Why you should like jazz

Why you should like jazz

Jacob Penner

Contributing Writer

jfpenner@goshen.edu

Jacob Penner reflects on the history of jazz as it connects to his experience with jazz on campus.  Photo by Sadie Gustafson-Zook.

Jacob Penner reflects on the history of jazz as it connects to his experience with jazz on campus.
Photo by Sadie Gustafson-Zook.

Last week’s piece by Abbie Kaser on orchestral appreciation resonated strongly with me.

Here at Goshen, choir is clearly king, and that’s not necessarily a bad thing. The Goshen choirs are incredibly talented and deserve all the attention they get, filling Sauder Concert Hall with a joyful noise on a weekly basis.

But beyond choir and even beyond orchestra we have Lavender Jazz and the newly formed Lavender Jazz Small Combo.

We perform music rich in soul and swing; music that is inseparable from some of the most influential movements in American history.

Jazz is a mix of composition and improvisation that provides a unique experience on the band stage.

When we listen to an improvised jazz piece, we are the first people ever to hear the tune: no one has ever played music like it before, and no one will ever hear anything like it again.

At the same time, jazz builds upon the rich heritage of the past, with modern artists standing on the shoulders of giants like Louis Armstrong and Charlie Parker.

Jazz was born in the impoverished neighborhoods of New Orleans in the early 1900s. The music soon spread from coast to coast, diversifying in each region: Dixieland in the south, swing and blues in the Midwest, “cool” jazz on the west coast, and bebop in the big cities of the northeast.

Soon jazz was affected by global influences like the gypsy jazz of French guitarist Django Reinhardt and the Latin rhythms brought in by Cuban percussionist Chano Pozo.

As jazz came of age, it became entwined with the Civil Rights movement.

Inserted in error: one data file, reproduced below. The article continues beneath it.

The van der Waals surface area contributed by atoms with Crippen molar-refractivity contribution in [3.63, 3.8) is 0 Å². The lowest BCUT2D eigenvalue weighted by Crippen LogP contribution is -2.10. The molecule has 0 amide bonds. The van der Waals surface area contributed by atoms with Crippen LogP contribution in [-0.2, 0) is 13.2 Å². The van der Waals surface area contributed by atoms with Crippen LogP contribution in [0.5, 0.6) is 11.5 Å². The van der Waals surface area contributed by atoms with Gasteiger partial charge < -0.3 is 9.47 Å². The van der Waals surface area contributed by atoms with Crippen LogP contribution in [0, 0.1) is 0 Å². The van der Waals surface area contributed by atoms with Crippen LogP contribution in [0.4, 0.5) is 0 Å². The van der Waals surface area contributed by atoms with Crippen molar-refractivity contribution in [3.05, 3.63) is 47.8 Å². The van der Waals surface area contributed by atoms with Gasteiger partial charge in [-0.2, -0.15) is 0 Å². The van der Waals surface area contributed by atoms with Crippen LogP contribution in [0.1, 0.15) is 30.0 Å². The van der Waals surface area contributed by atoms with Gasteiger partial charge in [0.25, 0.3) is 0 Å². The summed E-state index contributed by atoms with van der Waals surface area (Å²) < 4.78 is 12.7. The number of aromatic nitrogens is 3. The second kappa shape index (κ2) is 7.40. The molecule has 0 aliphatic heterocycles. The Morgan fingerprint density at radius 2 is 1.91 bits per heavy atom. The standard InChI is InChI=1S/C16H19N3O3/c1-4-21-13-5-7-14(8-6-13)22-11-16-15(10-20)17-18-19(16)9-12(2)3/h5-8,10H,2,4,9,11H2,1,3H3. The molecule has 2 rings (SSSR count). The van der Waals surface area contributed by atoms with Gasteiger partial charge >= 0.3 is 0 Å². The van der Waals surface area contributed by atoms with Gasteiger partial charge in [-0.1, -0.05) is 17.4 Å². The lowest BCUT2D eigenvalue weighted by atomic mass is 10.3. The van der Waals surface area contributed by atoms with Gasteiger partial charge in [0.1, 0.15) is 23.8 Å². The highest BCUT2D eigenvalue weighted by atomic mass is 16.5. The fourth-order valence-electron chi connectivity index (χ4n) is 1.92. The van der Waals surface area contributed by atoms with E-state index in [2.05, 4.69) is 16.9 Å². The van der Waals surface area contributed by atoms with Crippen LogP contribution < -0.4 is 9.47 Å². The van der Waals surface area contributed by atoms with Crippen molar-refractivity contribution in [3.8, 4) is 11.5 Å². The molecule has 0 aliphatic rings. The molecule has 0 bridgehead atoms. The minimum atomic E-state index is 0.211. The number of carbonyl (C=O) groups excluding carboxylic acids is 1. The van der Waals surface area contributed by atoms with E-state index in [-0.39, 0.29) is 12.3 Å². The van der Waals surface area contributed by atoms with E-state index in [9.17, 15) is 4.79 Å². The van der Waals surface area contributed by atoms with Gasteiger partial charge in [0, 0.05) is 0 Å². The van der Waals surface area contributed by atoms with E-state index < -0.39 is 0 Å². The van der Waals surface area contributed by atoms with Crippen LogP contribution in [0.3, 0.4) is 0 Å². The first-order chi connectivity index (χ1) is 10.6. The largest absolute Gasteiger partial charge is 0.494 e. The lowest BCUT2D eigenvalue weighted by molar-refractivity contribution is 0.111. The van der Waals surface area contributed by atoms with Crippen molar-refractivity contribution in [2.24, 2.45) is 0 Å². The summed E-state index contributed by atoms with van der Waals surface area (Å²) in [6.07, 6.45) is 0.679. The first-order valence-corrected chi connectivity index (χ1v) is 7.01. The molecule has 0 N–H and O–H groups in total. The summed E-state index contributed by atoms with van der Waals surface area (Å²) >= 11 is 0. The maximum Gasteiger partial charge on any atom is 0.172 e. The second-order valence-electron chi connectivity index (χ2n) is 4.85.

Many great jazz musicians were black, and used their music to address the injustices and discrimination they encountered every day.

In 1939 singer Billie Holliday recorded “Strange Fruit,” a song describing the hypocrisy of a South that celebrates its natural beauty and polite culture while terrorizing and lynching black community members, a critique that remains painfully relevant today.

In 1964, following the bombing of a church in Birmingham that killed four young girls, saxophonist John Coltrane recorded a song based on a speech by Martin Luther King at the ensuing funeral. Simply titled “Alabama,” it’s one of the most haunting pieces I have ever heard.

Some historians like to say that jazz has grown up alongside our country, part of the good and bad, and I don’t think that’s too far from the truth.

So jazz clearly isn’t just for dancing: it’s for listening.

If done right, the role of an audience member at a jazz concert can be just as fun as that of the musicians themselves.

Watch the interplay between the drummer, pianist, and bassist, listen as they play off the rhythms that the others come up with.

Pay attention to how a good soloist responds to the urgency of a changing drum beat or the syncopation of the piano chords.

Jazz is an emergent music, at its best when the creative potential of every band member is brought together at once.

Soak up the emotion that we put into the music and interpret it in your own way, without the predetermined messages associated with words and lyrics.

Tap your foot, nod your head with the groove: a good band should make this easy.

You may think I’m writing this simply to promote our upcoming concerts (LJ plays Friday at 7:30 in Sauder with the all-campus band and the small combo plays Tuesday at 7:30 in Reith with a special guest), and you’re not wrong.

But I also feel the need to communicate our collective passion for this music.

It is music we work hard to prepare, and given how infrequently we perform, we would love to play for a full house. See you Friday.

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